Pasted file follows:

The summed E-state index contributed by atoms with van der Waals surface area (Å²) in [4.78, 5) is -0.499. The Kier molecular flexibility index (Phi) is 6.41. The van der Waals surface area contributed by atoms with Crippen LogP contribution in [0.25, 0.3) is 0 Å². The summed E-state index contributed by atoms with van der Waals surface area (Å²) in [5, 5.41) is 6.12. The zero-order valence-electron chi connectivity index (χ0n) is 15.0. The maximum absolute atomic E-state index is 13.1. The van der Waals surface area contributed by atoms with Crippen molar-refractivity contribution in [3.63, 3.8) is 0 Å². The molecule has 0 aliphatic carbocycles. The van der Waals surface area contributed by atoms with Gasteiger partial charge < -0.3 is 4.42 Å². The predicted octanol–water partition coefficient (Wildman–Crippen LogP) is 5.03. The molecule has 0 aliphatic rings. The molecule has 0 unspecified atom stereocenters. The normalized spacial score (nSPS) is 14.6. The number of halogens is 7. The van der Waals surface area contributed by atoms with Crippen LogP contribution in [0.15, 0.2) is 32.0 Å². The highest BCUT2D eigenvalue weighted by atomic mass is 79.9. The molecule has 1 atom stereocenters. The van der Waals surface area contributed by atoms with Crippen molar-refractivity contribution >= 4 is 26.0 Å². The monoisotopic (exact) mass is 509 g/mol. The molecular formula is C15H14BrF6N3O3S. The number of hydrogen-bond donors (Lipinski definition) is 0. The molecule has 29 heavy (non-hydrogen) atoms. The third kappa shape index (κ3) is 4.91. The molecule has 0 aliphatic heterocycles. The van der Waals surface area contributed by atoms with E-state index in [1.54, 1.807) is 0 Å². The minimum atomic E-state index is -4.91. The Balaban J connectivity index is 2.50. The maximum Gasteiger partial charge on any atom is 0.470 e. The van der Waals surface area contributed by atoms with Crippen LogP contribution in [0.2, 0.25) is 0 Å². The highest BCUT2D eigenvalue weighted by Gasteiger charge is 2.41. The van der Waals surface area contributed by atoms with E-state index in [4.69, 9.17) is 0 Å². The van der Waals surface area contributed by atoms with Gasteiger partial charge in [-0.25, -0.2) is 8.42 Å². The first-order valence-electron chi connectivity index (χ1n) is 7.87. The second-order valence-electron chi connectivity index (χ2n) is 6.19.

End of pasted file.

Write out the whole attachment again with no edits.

The summed E-state index contributed by atoms with van der Waals surface area (Å²) in [4.78, 5) is -0.499. The Kier molecular flexibility index (Phi) is 6.41. The van der Waals surface area contributed by atoms with Crippen LogP contribution in [0.25, 0.3) is 0 Å². The summed E-state index contributed by atoms with van der Waals surface area (Å²) in [5, 5.41) is 6.12. The zero-order valence-electron chi connectivity index (χ0n) is 15.0. The maximum absolute atomic E-state index is 13.1. The van der Waals surface area contributed by atoms with Crippen molar-refractivity contribution in [3.63, 3.8) is 0 Å². The molecule has 0 aliphatic carbocycles. The van der Waals surface area contributed by atoms with Gasteiger partial charge < -0.3 is 4.42 Å². The predicted octanol–water partition coefficient (Wildman–Crippen LogP) is 5.03. The molecule has 0 aliphatic rings. The molecule has 0 unspecified atom stereocenters. The normalized spacial score (nSPS) is 14.6. The number of halogens is 7. The van der Waals surface area contributed by atoms with Crippen LogP contribution in [0.15, 0.2) is 32.0 Å². The highest BCUT2D eigenvalue weighted by atomic mass is 79.9. The molecule has 1 atom stereocenters. The van der Waals surface area contributed by atoms with Crippen molar-refractivity contribution >= 4 is 26.0 Å². The monoisotopic (exact) mass is 509 g/mol. The molecular formula is C15H14BrF6N3O3S. The number of hydrogen-bond donors (Lipinski definition) is 0. The molecule has 29 heavy (non-hydrogen) atoms. The third kappa shape index (κ3) is 4.91. The molecule has 0 aliphatic heterocycles. The van der Waals surface area contributed by atoms with E-state index in [1.54, 1.807) is 0 Å². The minimum atomic E-state index is -4.91. The Balaban J connectivity index is 2.50. The maximum Gasteiger partial charge on any atom is 0.470 e. The van der Waals surface area contributed by atoms with Crippen LogP contribution in [0.2, 0.25) is 0 Å². The highest BCUT2D eigenvalue weighted by Gasteiger charge is 2.41. The van der Waals surface area contributed by atoms with E-state index in [4.69, 9.17) is 0 Å². The van der Waals surface area contributed by atoms with Gasteiger partial charge in [-0.25, -0.2) is 8.42 Å². The first-order valence-electron chi connectivity index (χ1n) is 7.87. The second-order valence-electron chi connectivity index (χ2n) is 6.19.